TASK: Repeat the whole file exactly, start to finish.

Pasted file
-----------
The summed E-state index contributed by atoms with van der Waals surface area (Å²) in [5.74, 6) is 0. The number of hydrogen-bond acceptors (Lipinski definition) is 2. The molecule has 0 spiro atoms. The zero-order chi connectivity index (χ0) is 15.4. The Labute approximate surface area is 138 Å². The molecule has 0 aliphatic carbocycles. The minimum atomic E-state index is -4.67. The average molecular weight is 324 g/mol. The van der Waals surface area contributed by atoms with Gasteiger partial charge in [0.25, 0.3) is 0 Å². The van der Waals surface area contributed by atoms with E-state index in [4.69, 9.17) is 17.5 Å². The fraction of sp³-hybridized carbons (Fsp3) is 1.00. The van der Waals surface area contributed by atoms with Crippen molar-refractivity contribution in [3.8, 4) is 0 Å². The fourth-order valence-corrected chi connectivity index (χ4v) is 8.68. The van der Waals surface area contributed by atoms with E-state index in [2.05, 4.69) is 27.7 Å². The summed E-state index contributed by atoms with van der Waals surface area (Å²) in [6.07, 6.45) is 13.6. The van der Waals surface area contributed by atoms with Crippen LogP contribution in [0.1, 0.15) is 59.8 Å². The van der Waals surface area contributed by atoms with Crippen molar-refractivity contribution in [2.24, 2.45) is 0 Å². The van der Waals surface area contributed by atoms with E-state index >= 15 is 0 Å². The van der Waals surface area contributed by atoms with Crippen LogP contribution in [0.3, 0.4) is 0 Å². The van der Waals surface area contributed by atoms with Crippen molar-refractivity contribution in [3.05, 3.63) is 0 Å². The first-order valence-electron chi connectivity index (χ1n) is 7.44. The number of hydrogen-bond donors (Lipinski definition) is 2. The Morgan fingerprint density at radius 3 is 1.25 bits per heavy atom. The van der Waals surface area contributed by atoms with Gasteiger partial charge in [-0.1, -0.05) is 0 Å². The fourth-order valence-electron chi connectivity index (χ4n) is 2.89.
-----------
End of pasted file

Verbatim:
The summed E-state index contributed by atoms with van der Waals surface area (Å²) in [5.74, 6) is 0. The number of hydrogen-bond acceptors (Lipinski definition) is 2. The molecule has 0 spiro atoms. The zero-order chi connectivity index (χ0) is 15.4. The Labute approximate surface area is 138 Å². The molecule has 0 aliphatic carbocycles. The minimum atomic E-state index is -4.67. The average molecular weight is 324 g/mol. The van der Waals surface area contributed by atoms with Gasteiger partial charge in [0.25, 0.3) is 0 Å². The van der Waals surface area contributed by atoms with E-state index in [4.69, 9.17) is 17.5 Å². The fraction of sp³-hybridized carbons (Fsp3) is 1.00. The van der Waals surface area contributed by atoms with Crippen molar-refractivity contribution in [3.8, 4) is 0 Å². The fourth-order valence-corrected chi connectivity index (χ4v) is 8.68. The van der Waals surface area contributed by atoms with E-state index in [2.05, 4.69) is 27.7 Å². The summed E-state index contributed by atoms with van der Waals surface area (Å²) in [6.07, 6.45) is 13.6. The van der Waals surface area contributed by atoms with Crippen LogP contribution in [0.1, 0.15) is 59.8 Å². The van der Waals surface area contributed by atoms with Crippen molar-refractivity contribution in [2.24, 2.45) is 0 Å². The van der Waals surface area contributed by atoms with E-state index >= 15 is 0 Å². The van der Waals surface area contributed by atoms with Crippen LogP contribution in [0.3, 0.4) is 0 Å². The van der Waals surface area contributed by atoms with Crippen molar-refractivity contribution in [3.05, 3.63) is 0 Å². The first-order valence-electron chi connectivity index (χ1n) is 7.44. The number of hydrogen-bond donors (Lipinski definition) is 2. The Morgan fingerprint density at radius 3 is 1.25 bits per heavy atom. The van der Waals surface area contributed by atoms with Gasteiger partial charge in [-0.1, -0.05) is 0 Å². The fourth-order valence-electron chi connectivity index (χ4n) is 2.89.